3. THE MORE WE STUDY THE ISSUES AND THE MORE WE HEAR FROM THE FLEET, THE MORE WE SEE THAT THE "STAND-OUT" COMMAND LEADERSHIP TEAMS ARE ABLE TO NAVIGATE THE REQUIREMENTS OF THE FLEET RESPONSE PLAN, EFFECTIVELY RESPOND TO THE MANY DEMANDS OF VARIOUS EXTERNAL PROGRAMS FOR TIME AND ATTENTION, AND AT THE SAME TIME, TEND TO THE FUNDAMENTAL PROGRAMS THAT WE FIND UNDERPIN EVERY SUCCESSFUL COMMAND.
4. HOW DO THEY DO IT? FIRST, THERE IS OUTSTANDING COMMUNICATION AND COORDINATION BETWEEN THE CO, XO, AND CMC - THE COMMAND LEADERSHIP TEAM IS UNIFIED AND ALIGNED. PRIORITIES ARE UNDERSTOOD AND RESOURCES ALLOCATED ACCORDINGLY; THE ISIC AND THE CREW ARE BROUGHT INTO THE PLANNING BASED ON THESE PRIORITIES. MOST IMPORTANTLY, THEY DONT TRY TO DO IT ALL, EVERY DAY. THE PRIORITIES THEY SET REALLY MEAN SOMETHING; JUDGMENT CALLS ARE MADE AND ACTED ON, BASED ON THE PRIORITIES THAT HAVE BEEN EXPLAINED UP AND DOWN THE CHAIN OF COMMAND. THE ABILITY TO SET CLEAR, AND CORRECT, PRIORITIES AND DECISIVELY ACT ON THEM BUILDS THE CONFIDENCE OF THE CREW AND ENABLES FURTHER INITIATIVE BY THE CREW.
5. SECOND, THERE IS AN ABILITY TO REVISIT PROGRAMS AT THE RIGHT TIME; MECHANISMS EXIST THAT CAN FOCUS COMMAND ATTENTION ON AREAS THAT HAVE BEEN PLACED LOWER ON THE PRIORITY LIST FOR AN EXTENDED PERIOD OF TIME, BUT COULD, IF COMPLETELY IGNORED, CAUSE SIGNIFICANT PROBLEMS DOWNSTREAM. WHEN I WAS XO OF USS LONG BEACH (CGN 9), MY CAPTAIN EXPLAINED THIS CONCEPT TO ME USING THE IMAGE OF THE "PLATE-SPINNERS" YOU SOMETIMES SAW ON VARIETY SHOWS - BE SURE YOU GET BACK TO THE FIRST PLATE YOU STARTED SPINNING BEFORE IT STARTS TO WOBBLE UNCONTROLLABLY AND FALLS OFF THE BALANCE POLE. EVERY SO OFTEN, EVERY PROGRAM GETS A LITTLE "SPIN" TO HELP KEEP IT ON TRACK.
6. THIRD, IN OUR FRONT-RUNNING UNITS THE FOUNDATIONAL PROGRAMS THAT KEEP OUR SAILORS AND UNITS READY, HEALTHY, AND WHOLE ARE VERY STRONG. THE OUTSTANDING COMMAND LEADERSHIP TEAMS ARE TRULY "BRILLIANT ON THE BASICS"; THEY'VE GOT THE FUNDAMENTALS DOWN COLD AND NEVER FORGET THAT BEFORE YOU CAN MAKE THE BIG PLAY THAT WINS THE GAME, YOU MUST BE ABLE TO BLOCK AND TACKLE PERFECTLY. SOMEWHERE IN THE CHAIN-OF-COMMAND, SOMEONE IS ALWAYS GIVING A "SPIN" TO THESE FOUNDATIONAL PROGRAMS.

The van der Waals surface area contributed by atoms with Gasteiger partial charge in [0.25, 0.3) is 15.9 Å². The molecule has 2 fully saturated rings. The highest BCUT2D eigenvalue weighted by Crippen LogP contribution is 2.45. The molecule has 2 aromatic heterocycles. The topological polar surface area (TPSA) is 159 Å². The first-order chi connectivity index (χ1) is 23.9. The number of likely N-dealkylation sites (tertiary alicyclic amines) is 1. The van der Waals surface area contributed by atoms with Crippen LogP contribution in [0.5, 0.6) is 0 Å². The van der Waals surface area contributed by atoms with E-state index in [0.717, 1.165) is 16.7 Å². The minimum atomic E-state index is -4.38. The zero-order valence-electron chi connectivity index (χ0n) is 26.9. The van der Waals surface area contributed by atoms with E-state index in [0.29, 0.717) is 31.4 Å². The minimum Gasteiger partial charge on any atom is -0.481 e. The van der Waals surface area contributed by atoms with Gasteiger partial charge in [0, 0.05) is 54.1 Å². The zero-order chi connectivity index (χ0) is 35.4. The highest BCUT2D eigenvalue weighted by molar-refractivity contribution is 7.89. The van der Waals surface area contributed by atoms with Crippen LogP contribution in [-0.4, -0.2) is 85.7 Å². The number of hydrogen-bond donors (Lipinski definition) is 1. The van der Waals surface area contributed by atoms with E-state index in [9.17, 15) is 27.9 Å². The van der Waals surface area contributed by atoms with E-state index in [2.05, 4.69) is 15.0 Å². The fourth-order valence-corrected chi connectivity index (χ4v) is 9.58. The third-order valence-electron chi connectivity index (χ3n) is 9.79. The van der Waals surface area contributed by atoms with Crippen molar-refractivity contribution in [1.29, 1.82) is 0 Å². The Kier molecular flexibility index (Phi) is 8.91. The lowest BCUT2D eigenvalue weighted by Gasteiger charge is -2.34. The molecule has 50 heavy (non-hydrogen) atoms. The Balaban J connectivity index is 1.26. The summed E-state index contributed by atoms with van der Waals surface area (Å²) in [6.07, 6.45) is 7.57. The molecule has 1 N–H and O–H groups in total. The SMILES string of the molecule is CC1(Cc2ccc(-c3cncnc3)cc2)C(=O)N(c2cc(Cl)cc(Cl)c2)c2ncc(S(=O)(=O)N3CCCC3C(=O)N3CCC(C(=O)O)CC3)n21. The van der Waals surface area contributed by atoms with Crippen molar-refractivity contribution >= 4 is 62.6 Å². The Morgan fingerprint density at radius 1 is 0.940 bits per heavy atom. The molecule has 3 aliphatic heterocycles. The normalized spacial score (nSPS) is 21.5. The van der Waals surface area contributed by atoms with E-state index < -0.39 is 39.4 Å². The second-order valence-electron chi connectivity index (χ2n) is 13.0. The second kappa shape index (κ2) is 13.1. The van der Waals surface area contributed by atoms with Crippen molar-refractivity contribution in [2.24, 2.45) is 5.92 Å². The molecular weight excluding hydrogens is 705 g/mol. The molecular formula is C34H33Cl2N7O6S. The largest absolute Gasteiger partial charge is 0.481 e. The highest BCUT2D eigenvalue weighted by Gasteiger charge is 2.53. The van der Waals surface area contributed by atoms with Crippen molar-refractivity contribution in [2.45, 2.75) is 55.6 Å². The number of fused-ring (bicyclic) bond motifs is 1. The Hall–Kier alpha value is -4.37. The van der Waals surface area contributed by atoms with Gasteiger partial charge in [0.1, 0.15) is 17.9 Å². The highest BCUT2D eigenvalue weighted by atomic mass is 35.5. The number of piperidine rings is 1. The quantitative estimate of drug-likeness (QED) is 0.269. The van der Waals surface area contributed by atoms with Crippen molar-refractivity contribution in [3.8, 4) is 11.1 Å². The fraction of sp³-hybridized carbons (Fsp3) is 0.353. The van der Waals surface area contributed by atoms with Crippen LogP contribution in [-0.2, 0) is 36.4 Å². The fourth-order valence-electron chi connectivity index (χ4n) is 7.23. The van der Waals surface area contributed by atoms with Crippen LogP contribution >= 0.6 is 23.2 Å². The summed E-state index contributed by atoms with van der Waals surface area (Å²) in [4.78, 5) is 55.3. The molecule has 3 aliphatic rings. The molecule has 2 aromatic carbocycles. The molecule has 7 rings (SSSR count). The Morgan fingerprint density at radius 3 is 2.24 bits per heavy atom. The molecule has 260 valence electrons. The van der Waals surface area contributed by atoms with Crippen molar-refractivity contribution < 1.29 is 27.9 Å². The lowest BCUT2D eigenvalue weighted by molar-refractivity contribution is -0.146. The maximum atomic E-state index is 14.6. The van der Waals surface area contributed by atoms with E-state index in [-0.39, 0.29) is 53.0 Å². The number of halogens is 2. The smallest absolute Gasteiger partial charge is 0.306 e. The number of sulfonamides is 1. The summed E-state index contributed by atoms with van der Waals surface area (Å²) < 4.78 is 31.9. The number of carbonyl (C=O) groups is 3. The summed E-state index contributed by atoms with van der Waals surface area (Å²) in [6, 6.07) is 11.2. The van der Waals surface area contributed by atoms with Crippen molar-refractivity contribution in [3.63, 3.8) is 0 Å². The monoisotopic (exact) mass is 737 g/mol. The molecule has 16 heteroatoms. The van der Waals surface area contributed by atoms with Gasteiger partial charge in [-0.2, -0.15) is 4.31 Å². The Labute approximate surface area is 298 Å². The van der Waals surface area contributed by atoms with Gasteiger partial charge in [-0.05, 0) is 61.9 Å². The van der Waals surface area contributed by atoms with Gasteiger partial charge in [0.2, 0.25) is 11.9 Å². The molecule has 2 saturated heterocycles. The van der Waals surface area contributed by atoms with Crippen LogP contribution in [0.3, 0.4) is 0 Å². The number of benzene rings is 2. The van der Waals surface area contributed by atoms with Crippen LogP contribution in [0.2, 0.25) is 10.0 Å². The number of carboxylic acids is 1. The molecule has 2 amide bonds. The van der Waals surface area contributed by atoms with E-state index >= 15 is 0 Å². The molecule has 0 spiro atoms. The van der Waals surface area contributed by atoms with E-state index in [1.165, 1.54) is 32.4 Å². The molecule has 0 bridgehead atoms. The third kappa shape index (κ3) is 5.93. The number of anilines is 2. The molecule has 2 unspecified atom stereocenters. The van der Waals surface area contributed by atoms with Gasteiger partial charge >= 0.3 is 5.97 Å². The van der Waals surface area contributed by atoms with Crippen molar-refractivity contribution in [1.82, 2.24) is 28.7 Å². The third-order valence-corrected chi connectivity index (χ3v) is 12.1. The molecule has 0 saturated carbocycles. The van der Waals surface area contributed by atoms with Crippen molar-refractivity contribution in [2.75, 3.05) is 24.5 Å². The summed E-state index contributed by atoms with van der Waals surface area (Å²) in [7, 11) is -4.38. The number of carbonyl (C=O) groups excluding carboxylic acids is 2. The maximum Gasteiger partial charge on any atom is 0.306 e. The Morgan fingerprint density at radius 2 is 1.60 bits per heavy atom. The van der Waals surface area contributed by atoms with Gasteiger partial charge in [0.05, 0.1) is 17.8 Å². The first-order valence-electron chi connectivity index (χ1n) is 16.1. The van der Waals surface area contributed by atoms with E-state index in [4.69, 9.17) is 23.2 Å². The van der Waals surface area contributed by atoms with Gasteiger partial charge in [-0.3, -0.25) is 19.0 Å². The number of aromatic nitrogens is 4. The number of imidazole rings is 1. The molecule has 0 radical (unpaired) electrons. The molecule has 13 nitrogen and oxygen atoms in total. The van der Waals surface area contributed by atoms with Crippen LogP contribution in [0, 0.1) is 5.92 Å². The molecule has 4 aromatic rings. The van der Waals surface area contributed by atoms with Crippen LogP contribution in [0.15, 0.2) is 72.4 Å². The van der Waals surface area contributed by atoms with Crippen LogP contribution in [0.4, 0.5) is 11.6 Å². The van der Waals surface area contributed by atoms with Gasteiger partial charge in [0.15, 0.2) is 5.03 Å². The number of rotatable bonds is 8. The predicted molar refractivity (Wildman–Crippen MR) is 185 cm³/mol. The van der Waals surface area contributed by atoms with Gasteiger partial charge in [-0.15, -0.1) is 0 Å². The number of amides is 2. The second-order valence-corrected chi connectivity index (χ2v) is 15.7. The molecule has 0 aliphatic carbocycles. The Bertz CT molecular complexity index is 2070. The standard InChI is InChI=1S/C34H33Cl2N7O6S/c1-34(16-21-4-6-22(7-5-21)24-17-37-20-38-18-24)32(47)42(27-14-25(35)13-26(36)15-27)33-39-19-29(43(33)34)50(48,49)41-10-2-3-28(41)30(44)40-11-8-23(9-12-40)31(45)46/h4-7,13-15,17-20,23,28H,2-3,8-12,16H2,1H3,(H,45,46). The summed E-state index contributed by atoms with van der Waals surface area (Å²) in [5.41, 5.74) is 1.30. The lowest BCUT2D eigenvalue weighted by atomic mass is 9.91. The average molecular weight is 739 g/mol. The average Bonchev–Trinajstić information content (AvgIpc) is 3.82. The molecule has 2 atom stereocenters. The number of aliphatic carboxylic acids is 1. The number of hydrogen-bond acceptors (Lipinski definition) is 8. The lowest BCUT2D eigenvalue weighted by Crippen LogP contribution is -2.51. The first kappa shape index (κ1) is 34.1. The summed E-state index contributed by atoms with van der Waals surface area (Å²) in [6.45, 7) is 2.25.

7. BELOW IS A SUMMARY OF WHAT FLEET MASTER CHIEF HOWARD AND I VIEW AS THE FUNDAMENTAL PROGRAMS ESSENTIAL TO MAINTAINING THE HEALTH OF THE FORCE AND THE READINESS OF THE FLEET. WHILE CERTAINLY NOT ALL-INCLUSIVE OR APPLICABLE TO EVERY COMMUNITY, EVERY DAY, THEY ARE THE ONES SOMEONE IN YOUR CHAIN-OF-COMMAND NEEDS TO BE "GIVING A SPIN" ON A REGULAR BASIS:
A. COMMAND READINESS
(1) DAILY QUARTERS FOR MUSTER, INSPECTION & INSTRUCTION
(2) EDVR MANAGEMENT
(3) PQS AND WARFARE SPECIALTY QUALIFICATION
(4) 3M/PLANNED MAINTENANCE SYSTEM
(5) OPERATING AND SAFETY PROCEDURES (NAVY OCCUPATIONAL HEALTH AND SAFETY PROGRAMS, EOSS, CSOSS, NATOPS, NSTM COMPLIANCE)
(6) ZONE INSPECTION PROGRAM
(7) DIVISION/DEPARTMENT IN THE SPOTLIGHT
B. SAILOR READINESS
(1) COMMAND SPONSOR/INDOCTRINATION PROGRAMS
(2) PROFESSIONAL DEVELOPMENT/CAREER DEVELOPMENT BOARDS
(3) ADVANCEMENT QUALIFICATION AND PREPARATION
(4) PETTY OFFICER INDOCTRINATION/COMMAND-DELIVERED LEADERSHIP
(5) INDIVIDUAL AUGMENTEE SUPPORT
(6) PHYSICAL READINESS PROGRAM
(7) MENTOR PROGRAM
C. COMMAND HEALTH AND WHOLENESS
(1) OMBUDSMAN/FAMILY SUPPORT GROUP PROGRAMS
(2) EQUAL OPPORTUNITY PROGRAMS
(3) SEXUAL ASSAULT PREVENTION AND RESPONSE PROGRAMS
(4) ALCOHOL AND DRUG ABUSE PREVENTION/URINALYSIS PROGRAMS
(5) SUICIDE PREVENTION/STRESS CONTROL PROGRAMS
(6) VEHICLE SAFETY PROGRAMS
(7) LIBERTY INCIDENT MITIGATION/LIBERTY AS A MISSION 8. ADMIRAL J. C. HARVEY JR., COMMANDER, U.S. FLEET FORCES AND FLTCM(SW/AW) TOM HOWARD, SEND.//